DRC presidential elections dogged by delays and blunders
Polls shelved in opposition strongholds, as government accused of suppressing votes
Independent National Election Commission (CENI) workers load a truck with voting materials to be distributed to polling stations in Bukavu, Democratic Republic of Congo. Photograph: Fredrik Lerneryd/AFP/Getty Images
Polling stations in the Democratic Republic of Congo are ill-prepared for Sunday’s presidential vote, diplomats and an observer mission said, as polling released on Friday showed opposition candidate Martin Fayulu favoured to win.
Frustration has mounted across the country after repeated election delays and blunders, as well as a decision this week to shelve voting in several opposition strongholds.
Protests flared for a second straight day in eastern cities in response to the decision to cancel voting in Beni and Butembo in the east and Yumbi in the west. Demonstrators see it as a manoeuvre by the government to suppress the vote, rather than a precaution due to an Ebola outbreak and militia violence.
In the eastern city of Goma, police fired teargas during a standoff with protesters, while demonstrators in Butembo barricaded the streets and set fires at crossroads, according to local police.
Activist group Lucha said police had arrested 18 of its members during the protest in Butembo. The police confirmed arrests but did not say how many.
Last week the vote was pushed back to December 30th due to a lack of ballot papers in the capital. At the time, the national electoral commission (CENI) said preparations would be complete by the new date.
But, two days ahead of the ballot, only about 60 per cent of election materials – including sheets to tabulate the vote – have been delivered to polling stations across the country, three foreign diplomats said on condition of anonymity.
Opposition leaders have accused authorities of trying to rig the vote in favour of outgoing president Joseph Kabila’s preferred candidate, Emmanuel Ramazani Shadary, using electronic voting machines. The government denies that.
“If the results sheets don’t arrive on time then it means that the vote results will be transferred via the voting machine, and that is going to inflame suspicions of fraud,” said one of these diplomats, who has been in recent contact with CENI officials.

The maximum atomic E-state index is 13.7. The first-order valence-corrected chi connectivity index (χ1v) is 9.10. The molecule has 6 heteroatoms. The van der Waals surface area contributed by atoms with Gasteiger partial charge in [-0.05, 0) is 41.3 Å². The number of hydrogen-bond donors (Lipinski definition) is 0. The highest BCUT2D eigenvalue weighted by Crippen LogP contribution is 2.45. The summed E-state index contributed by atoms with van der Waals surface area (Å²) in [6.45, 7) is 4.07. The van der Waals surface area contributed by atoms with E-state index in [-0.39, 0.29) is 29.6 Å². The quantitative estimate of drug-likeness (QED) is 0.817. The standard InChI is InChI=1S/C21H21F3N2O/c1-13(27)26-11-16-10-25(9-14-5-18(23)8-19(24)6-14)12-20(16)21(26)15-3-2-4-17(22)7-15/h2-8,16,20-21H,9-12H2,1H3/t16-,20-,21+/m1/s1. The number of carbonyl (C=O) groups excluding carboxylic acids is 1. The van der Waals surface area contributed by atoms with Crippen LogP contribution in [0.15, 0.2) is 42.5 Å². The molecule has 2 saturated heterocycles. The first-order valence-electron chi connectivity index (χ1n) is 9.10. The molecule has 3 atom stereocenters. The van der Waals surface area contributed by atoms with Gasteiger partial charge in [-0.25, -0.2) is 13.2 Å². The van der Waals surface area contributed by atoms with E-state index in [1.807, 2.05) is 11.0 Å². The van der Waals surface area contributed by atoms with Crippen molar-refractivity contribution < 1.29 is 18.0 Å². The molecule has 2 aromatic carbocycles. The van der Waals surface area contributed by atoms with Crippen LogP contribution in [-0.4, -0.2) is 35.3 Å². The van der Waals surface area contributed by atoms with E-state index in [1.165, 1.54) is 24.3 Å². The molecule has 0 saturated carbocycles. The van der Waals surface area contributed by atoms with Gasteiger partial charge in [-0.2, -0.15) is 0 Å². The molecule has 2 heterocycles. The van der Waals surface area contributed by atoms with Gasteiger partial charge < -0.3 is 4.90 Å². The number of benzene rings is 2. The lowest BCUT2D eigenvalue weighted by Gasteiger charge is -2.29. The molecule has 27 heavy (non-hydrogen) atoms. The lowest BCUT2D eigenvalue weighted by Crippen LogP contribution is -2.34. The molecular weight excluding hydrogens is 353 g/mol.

CENI spokespeople could not be immediately reached for comment, but have said that the announced results will be based on hand counts of print-outs from the machines – as the opposition has demanded.
The election is meant to bring about the first democratic transition of power in the vast central African country where regional wars around the turn of the century resulted in millions of deaths.
But a chaotic election day could spark fresh violence, as was the case after the 2006 and 2011 elections.
Observers from the Catholic Church, African Union and Southern African Development will also be present for the vote, but the government has refused to accept election observers from the European Union and US-based Carter Center, which said Mr Kabila’s re-election in 2011 was marred by widespread fraud.
Public support for Mr Kabila’s preferred successor, Mr Shadary, has remained flat in recent weeks even as the popularity of opposition candidate Martin Fayulu soared.
The latest poll by a New York University-affiliated Congo Research Group showed Mr Fayulu leapfrogging from third place in October to the top spot with 44 per cent support. He was ahead of the former frontrunner, opposition leader Felix Tshisekedi, on 23 per cent, and Mr Shadary on 18 per cent.
Mr Fayulu, a former Exxon Mobil manager, was little known when he was picked as the joint candidate of an opposition coalition in November, but extensive campaigning, including in Ebola-hit Beni, has since heightened his profile. – Reuters